I believe that this judgment is premature and we will soon start to see positive results. The creation, in 2010, of a specialized court to combat organized crime supports this assertion. In addition, the EU’s General Affairs Council adopted, on February 28th, 2012, the conclusions of the European Commission progress reports regarding Bulgaria and Romania’s compliance with the Mechanism for Cooperation and Verification. The Council expressed satisfaction with the changes in the Commission’s reports on Bulgaria regarding the creation of new judicial bodies such as this specialized court, as well as the prosecution of cases involving organized crime. The Commission noted, however, that to achieve effective results on its remaining recommendations, Bulgaria should take comprehensive action to reform its judicial system. The Commission laid out concrete expectations for cases involving organized crime and corruption in high places, effective legislation, asset forfeiture, and support for the newly created institutions.1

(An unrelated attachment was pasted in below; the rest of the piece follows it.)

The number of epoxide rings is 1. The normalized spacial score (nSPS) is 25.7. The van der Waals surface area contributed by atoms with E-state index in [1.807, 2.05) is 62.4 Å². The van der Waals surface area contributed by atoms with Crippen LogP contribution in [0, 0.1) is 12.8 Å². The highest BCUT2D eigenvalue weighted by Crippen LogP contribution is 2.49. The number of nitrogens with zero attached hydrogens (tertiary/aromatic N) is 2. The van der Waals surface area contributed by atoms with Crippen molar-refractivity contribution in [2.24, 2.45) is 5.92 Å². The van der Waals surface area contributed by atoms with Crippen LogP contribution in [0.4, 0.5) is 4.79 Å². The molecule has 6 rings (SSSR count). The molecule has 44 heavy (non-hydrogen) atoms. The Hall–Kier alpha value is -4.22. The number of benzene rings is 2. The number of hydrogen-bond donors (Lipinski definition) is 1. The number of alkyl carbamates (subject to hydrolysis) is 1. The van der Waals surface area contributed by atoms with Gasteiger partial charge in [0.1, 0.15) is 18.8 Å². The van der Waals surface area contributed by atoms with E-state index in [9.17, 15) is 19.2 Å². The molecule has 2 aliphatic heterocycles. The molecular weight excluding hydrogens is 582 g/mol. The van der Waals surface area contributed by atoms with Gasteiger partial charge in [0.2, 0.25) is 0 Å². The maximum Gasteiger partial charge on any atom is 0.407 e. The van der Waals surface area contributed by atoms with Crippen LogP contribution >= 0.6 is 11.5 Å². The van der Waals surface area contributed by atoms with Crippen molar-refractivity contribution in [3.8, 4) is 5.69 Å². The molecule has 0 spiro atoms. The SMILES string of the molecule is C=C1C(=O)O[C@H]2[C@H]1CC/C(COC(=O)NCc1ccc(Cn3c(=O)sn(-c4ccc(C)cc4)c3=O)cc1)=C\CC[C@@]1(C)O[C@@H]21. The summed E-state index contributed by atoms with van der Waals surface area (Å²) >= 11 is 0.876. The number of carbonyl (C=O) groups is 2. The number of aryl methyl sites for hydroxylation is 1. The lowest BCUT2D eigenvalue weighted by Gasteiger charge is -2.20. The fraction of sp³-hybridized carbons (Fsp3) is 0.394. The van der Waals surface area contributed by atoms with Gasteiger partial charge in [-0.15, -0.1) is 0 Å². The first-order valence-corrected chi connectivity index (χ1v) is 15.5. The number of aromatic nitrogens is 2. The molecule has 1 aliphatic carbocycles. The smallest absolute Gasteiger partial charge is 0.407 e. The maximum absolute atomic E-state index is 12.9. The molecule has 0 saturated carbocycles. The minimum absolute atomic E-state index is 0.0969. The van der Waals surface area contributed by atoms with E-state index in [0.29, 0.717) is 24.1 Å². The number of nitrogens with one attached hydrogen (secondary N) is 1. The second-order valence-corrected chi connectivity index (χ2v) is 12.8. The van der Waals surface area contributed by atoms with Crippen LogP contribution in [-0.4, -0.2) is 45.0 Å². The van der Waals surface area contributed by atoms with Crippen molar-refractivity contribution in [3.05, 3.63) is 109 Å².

During his official visit to Bulgaria in October 2011, EC President Jose Manuel Barroso said, “Bulgaria has undertaken a number of consolidations as a response to the crisis. I want to congratulate Prime Minister Boyko Borisov; your country has become a very good example of economic discipline.” In response to the economic crisis, Bulgaria’s government has committed to increasing the rate of absorption of EU funds. According to Borisov, “We went from 0.84% absorption of EU funds. Our ambition in the coming years is to benefit from the solidarity of Europe for the largest infrastructure projects.” Through Europe’s Cohesion Policy, poorer and less advanced EU countries such as Bulgaria now have the opportunity to improve their infrastructure to match the standard set by other countries, added Mr. Borisov.